I’m afraid to fly. I do it all the time, but it’s one of the hardest things I do. The only reason I get onto planes is because it’s just bad karma for me to get up in front of hundreds of students every year and tell them to face their fears and see their worries as challenges and then say, “But as for me, I’m taking the bus.”
So I fly with my friend, Dr. Smirnoff, and I go where I need to be. But I have never exactly “relaxed” when approaching an airport.
Trains, however, usually relax me. Often when planning my trip to NYC from Hartford on Amtrak, I permit myself the luxury of indulgence. I bring my headphones, an actual fun book, and a sandwich from home to eat during the three-hour journey. I can take a nap, lose myself in a novel, and not worry about turbulence up ahead.
True, if it some terrible weather happens—such as drizzle—the trains could be delayed for hours. But even that usually doesn’t bother me all that much (unless I have a lunch scheduled; then a small sizzle of panic can set in) because you always feel—if worse came to worst—you could exit the train and either go home or rent a car and get to your destination. This is not something available to you in terms of air travel, especially if you’re circling O’Hare. You can’t say to the crew, “Okay, enough already. Drop me off and I’ll get car service from here.”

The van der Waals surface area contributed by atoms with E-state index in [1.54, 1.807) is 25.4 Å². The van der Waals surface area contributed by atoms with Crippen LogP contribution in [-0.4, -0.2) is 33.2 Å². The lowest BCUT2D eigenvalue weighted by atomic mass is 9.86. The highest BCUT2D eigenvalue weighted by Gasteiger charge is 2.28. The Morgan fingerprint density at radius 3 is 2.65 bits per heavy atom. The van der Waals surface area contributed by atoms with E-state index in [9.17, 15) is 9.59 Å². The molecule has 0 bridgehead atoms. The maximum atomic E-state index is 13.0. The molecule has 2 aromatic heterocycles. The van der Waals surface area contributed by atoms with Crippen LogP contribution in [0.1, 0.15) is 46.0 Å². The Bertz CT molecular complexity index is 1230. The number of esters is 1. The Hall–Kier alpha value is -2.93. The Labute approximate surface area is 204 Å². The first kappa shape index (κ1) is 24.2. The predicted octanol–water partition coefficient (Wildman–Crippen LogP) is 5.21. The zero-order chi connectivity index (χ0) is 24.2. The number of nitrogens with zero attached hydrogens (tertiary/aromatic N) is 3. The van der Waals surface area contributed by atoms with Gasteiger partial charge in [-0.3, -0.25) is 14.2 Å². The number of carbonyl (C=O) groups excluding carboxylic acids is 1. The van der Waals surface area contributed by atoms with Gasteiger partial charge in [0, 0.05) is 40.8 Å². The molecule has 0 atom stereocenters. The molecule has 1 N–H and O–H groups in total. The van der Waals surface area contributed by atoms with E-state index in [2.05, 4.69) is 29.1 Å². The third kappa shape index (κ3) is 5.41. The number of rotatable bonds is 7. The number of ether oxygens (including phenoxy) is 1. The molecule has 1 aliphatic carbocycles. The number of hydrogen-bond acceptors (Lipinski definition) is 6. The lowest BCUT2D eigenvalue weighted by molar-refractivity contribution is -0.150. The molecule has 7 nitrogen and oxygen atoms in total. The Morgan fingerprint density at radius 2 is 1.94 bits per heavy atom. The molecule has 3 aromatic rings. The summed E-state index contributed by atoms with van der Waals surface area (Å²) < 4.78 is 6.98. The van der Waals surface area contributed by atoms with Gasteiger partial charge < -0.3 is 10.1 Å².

But I have a complaint to make to the Amtrak folks. It has nothing to do with drizzle delays or with the fact that babies are permitted in the so-called Quiet Car, which is not a policy I understand, but I’m not making a fuss.
Amtrak, I’m complaining about the fact that you raised my fear of flying anxiety level deliberately by several of the ads you’re using to promote the use of trains. There are ones saying, "Not everyone was meant to fly." Nice. Thanks for that. Thanks for undermining 30 years of therapy.
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